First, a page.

by Nadine James

Victory for 300 ex Aurora employees

BusinessLive reports that former Aurora employees are at last getting their payday from Khulubuse Zuma‚ Nelson Mandela’s grandson‚ Zondwa Mandela‚ and others. This comes after an eight-year battle against the mine’s former directors, who were found guilty of stripping mine’s assets. Trade union Solidarity said on Monday that 300 of the 5‚300 ex-employees will start getting their overdue salaries this week.

Solidarity general secretary Gideon du Plessis indicated:  “Aurora was finally liquidated in October 2010 and since then‚ Solidarity‚ together with the liquidators‚ has been trying to recover the workers’ overdue salaries and to hold the former Aurora directors responsible for the total destruction of the mine assets.”  The Pretoria High Court found the Aurora directors guilty in their personal capacity in June 2015.  Du Plessis said enough money was eventually collected to pay a portion of the employees’ outstanding salary claims.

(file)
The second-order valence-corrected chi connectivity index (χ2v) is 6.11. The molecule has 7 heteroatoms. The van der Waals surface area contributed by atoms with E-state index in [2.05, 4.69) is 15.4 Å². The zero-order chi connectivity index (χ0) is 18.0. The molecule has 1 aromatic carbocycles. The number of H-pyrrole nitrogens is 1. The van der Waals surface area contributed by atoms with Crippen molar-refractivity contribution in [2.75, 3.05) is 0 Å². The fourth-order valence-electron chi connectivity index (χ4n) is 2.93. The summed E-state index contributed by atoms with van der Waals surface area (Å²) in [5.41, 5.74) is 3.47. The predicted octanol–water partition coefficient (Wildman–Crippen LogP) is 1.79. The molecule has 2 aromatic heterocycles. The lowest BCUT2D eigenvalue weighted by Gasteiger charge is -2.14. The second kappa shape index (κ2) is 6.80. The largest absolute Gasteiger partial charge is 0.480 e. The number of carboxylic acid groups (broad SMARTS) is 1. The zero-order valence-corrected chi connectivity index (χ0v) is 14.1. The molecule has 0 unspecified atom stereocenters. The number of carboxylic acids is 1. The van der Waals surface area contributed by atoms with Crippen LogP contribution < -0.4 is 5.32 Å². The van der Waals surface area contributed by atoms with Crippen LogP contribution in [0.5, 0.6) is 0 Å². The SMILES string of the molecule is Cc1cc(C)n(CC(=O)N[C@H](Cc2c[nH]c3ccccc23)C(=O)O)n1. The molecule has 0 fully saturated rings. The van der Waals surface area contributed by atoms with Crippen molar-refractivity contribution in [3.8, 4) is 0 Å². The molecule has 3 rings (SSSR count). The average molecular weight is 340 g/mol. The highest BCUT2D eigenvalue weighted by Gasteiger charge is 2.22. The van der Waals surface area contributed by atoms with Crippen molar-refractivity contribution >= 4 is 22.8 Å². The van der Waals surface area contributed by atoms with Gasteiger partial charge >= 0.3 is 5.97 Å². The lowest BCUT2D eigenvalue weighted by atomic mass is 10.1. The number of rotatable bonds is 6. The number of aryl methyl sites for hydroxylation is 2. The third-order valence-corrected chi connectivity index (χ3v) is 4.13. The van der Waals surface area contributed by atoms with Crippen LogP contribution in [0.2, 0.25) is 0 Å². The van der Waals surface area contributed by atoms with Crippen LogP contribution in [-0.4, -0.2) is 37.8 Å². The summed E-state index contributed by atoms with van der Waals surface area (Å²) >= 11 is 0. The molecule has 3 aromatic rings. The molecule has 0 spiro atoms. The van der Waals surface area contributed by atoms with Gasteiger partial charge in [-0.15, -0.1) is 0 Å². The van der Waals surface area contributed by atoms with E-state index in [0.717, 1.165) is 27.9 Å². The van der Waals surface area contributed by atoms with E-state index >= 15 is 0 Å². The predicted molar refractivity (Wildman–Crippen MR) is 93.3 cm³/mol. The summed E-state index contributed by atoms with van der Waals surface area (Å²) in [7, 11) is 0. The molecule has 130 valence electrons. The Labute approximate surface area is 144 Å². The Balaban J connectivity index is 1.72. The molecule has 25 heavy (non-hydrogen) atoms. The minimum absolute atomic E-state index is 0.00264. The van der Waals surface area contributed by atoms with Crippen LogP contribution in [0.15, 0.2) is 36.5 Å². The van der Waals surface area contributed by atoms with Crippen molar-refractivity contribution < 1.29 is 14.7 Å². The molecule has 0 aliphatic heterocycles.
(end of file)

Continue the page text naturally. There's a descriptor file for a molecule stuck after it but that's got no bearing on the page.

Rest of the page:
by Nico Gous

Engineers dispatched to municipalities to plug skills gap

BusinessLive reports that according to Co-operative Governance and Traditional Affairs Minister Zweli Mkhize, a shortage of skills in critical sectors such as water engineering continued to hamper the functioning of municipalities. He indicated that only 55 municipalities out of 257 had engineers leading their technical divisions, while, based on an assessment by his department, just 7% of municipalities were classified as functioning well.  Speaking at a ceremony on Monday to send off newly appointed engineers and town planners to distressed municipalities, Mkhize said his department and the Treasury had identified 87 distressed and dysfunctional municipalities for intervention.